The Rugby man who invented tabloid journalism in the 1700s... and his grisly report on Dick Turpin's execution

John Phillpott looks at Rugby’s links to the founder of modern journalism… and the notorious highwayman Dick Turpin
An archive photograph of the Rugby Advertiser offices in Albert Street - a little after Edward's time.An archive photograph of the Rugby Advertiser offices in Albert Street - a little after Edward's time.
An archive photograph of the Rugby Advertiser offices in Albert Street - a little after Edward's time.

Walk into any corner shop, newsagents or supermarket, and your senses will soon collide head-on with that mass of type and colour that make up the racks where the papers and magazines are stored.

Most of us probably take this for granted, perhaps regarding the news stands as having always been there. But have you ever wondered about the origins of your favourite newspaper or magazine?

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The first newspapers were just propaganda sheets published by the opposing sides during the Civil Wars of the 1600s. But things would move on apace during the next century and for that we have to thank a man from… yes, you’ve guessed it, Rugby.

The son of a cobbler, Edward Cave was born in Newton in 1691, attending Rugby School. However, it seems that he was expelled after being accused of stealing from the headmaster .

Cave worked at a number of different jobs, such as selling timber, writing and printing. But after a while, he came up with the idea of a periodical that would cover every subject the educated public was interested in, from commerce to poetry .

He tried to get some London printers and booksellers to take up the idea.

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When no one showed any interest, Cave took on the job by himself. The Gentleman’s Magazine was started in 1731 and soon became the most important and most copied periodical of its time. And it also made Cave a very rich man.

Cave was a smart businessman. He gave all his energy to the magazine, and hardly ever left its offices at St John’s Gate, Clerkenwell.

He made use of a lot of writers, the most famous being legendary wit and compiler of the first English dictionary, Samuel Johnson .

Cave himself often sent in items to the magazine under the pen name of Sylvanus Urban.

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He also appears to have been a man of many talents. He patented a spinning machine, and in 1742, bought a cotton mill in Northampton.

This was possibly the first water-powered spinning mill in the world. Unfortunately it failed around 1761.

However, Edward Cave is best remembered as the founder of modern tabloid journalism, realising that successful publications not only informed, but also entertained their readers with stories written in a sensationalist style.

In those days, public executions attracted large crowds, and if the condemned person was famous, then there would also be a huge appetite to read about the grisly details.

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On May 4, 1737, gamekeeper Thomas Morris was shot and killed while attempting to capture the notorious highwayman Dick Turpin Turpin fled to Yorkshire and changed his name to John Palmer.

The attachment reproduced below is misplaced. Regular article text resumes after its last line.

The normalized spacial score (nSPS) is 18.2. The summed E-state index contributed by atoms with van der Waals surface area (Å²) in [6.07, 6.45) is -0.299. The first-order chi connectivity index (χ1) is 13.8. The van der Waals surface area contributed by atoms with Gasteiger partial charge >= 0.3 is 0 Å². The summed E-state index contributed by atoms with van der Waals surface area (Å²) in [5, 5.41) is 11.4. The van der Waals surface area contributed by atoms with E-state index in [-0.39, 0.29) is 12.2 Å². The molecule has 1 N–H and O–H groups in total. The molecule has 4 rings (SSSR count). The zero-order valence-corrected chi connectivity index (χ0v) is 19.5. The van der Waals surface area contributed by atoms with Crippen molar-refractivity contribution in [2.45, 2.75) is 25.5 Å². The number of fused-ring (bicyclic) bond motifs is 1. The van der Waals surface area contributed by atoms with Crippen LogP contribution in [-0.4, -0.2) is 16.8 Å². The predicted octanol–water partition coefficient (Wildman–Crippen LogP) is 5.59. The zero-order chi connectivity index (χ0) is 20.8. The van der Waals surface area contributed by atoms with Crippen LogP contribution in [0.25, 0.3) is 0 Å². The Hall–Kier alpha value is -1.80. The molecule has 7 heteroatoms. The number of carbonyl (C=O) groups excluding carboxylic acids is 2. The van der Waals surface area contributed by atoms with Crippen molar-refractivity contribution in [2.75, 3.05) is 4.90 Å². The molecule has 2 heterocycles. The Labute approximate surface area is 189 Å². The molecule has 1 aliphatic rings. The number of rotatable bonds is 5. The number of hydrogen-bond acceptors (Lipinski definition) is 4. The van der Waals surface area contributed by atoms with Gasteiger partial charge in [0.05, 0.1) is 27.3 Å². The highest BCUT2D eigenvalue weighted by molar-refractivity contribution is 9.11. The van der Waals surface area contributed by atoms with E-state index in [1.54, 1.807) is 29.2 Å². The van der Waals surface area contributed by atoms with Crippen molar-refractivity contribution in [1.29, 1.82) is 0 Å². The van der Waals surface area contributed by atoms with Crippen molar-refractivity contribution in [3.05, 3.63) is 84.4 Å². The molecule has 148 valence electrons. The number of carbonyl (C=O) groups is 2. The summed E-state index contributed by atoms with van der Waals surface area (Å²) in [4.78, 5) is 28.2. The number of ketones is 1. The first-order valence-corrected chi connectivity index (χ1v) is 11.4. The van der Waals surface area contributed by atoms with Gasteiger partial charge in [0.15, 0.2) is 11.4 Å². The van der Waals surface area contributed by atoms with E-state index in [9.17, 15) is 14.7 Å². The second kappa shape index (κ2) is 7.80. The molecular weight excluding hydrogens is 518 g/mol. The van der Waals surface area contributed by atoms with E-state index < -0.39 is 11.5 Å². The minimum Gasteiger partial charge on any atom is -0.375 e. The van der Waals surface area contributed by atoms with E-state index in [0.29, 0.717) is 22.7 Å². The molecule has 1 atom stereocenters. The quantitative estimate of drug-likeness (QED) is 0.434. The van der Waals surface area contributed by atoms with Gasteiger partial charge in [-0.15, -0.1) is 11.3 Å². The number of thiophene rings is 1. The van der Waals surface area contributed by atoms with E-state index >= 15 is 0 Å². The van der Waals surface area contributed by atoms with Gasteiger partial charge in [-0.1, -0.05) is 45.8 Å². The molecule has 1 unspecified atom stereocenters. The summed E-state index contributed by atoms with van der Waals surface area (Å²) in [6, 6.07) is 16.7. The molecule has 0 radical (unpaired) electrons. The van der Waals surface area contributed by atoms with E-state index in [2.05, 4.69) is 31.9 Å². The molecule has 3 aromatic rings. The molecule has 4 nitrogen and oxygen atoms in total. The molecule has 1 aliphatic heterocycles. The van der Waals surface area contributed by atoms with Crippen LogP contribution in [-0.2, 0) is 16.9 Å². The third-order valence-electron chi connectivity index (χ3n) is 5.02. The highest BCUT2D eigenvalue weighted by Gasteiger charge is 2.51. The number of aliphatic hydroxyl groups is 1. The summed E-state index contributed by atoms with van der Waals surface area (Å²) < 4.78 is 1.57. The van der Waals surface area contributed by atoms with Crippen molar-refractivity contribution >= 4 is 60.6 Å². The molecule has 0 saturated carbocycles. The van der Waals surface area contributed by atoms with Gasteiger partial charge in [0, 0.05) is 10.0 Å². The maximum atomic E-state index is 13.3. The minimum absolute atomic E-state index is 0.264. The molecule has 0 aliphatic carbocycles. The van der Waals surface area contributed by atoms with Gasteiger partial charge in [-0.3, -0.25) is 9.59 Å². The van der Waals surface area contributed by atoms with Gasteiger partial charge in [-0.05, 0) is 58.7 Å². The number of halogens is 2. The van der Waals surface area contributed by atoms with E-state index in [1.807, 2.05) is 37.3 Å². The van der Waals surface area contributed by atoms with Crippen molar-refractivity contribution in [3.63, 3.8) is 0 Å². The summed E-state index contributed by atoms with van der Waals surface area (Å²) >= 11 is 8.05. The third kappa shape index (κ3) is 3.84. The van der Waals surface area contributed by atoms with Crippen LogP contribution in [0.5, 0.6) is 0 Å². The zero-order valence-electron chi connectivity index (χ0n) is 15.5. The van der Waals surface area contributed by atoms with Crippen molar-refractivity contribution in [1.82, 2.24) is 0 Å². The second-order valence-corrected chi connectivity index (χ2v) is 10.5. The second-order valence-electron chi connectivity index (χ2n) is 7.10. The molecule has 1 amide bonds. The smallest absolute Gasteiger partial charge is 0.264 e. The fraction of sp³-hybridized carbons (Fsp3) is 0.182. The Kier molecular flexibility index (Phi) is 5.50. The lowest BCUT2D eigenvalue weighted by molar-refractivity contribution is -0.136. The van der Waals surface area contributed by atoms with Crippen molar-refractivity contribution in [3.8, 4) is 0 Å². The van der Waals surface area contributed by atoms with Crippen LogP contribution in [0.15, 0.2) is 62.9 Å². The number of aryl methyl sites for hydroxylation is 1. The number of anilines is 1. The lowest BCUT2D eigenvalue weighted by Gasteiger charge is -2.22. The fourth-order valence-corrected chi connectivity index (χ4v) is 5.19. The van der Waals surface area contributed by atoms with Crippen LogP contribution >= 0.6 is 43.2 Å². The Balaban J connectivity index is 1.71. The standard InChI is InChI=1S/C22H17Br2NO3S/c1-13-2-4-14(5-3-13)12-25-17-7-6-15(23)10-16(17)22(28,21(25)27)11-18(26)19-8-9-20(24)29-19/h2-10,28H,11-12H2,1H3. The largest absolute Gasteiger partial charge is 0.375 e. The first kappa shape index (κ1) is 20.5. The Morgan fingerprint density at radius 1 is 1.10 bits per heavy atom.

The next month, Edward Cave launched an appeal in The Gentleman’s Magazine to find the killer of Morris. The description of the highwayman was ‘About 5ft 9ins high, brown complexion, very much marked with the small pox, his cheek bones broad, his face thinner towards the bottom, his visage short, pretty upright and pretty broad about the shoulders.’

A year went by, and there was still no sign of Turpin. But then came a dramatic development – a man answering his description had been arrested and thrown in jail.

Apparently, having shot his landlord’s cockerel, a drunken Turpin threatened to kill the landlord, which led to his arrest. And he might have got away with it, had he not written to his brother-in-law asking for help.

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But his brother refused to pay the sixpence due on the letter. The letter was returned to the local post office, where Turpin’s old schoolmaster, James Smith, recognised his handwriting.

The game was up. After a short trial, Turpin was found guilty on two charges of horse theft and sentenced to death.

On April 7, 1739, Turpin bought a new coat and shoes, also hiring five professional mourners. He was put in to an open cart and sent through the streets of York. He waved and bowed to the crowd as he was led to the gallows.

This is an extract from the lengthy account that appeared in the next edition of The Gentleman’s Magazine.

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‘Turpin behaved in an undaunted manner; as he mounted the ladder, feeling his right leg tremble, he spoke a few words to the topsman, then threw himself off, and expired in a few minutes.’

There is another local link to the Dick Turpin story. The outlaw regularly robbed travellers on the Watling Street, and used the deserted village of Stretton Baskerville, near Hinckley as a place to hide.

This former settlement was the most northerly village in the Knightlow Hundred, the ancient name for the area that still includes many of the villages around Rugby.

In the 18th century, it was the haunt of criminals, the destitute and the dispossessed. Dick Turpin’s ghost is still said to haunt this section of the Watling Street, reputedly searching for the highwaymen’s lost buried treasure.

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As for Edward Cave, he died in bed with his boots off in January, 1754. He is buried at St James Church, Clerkenwell, London.

John Phillpott writes about Edward Cave in his book Go and Make the Tea, Boy! published by Brewin Books of Redditch.

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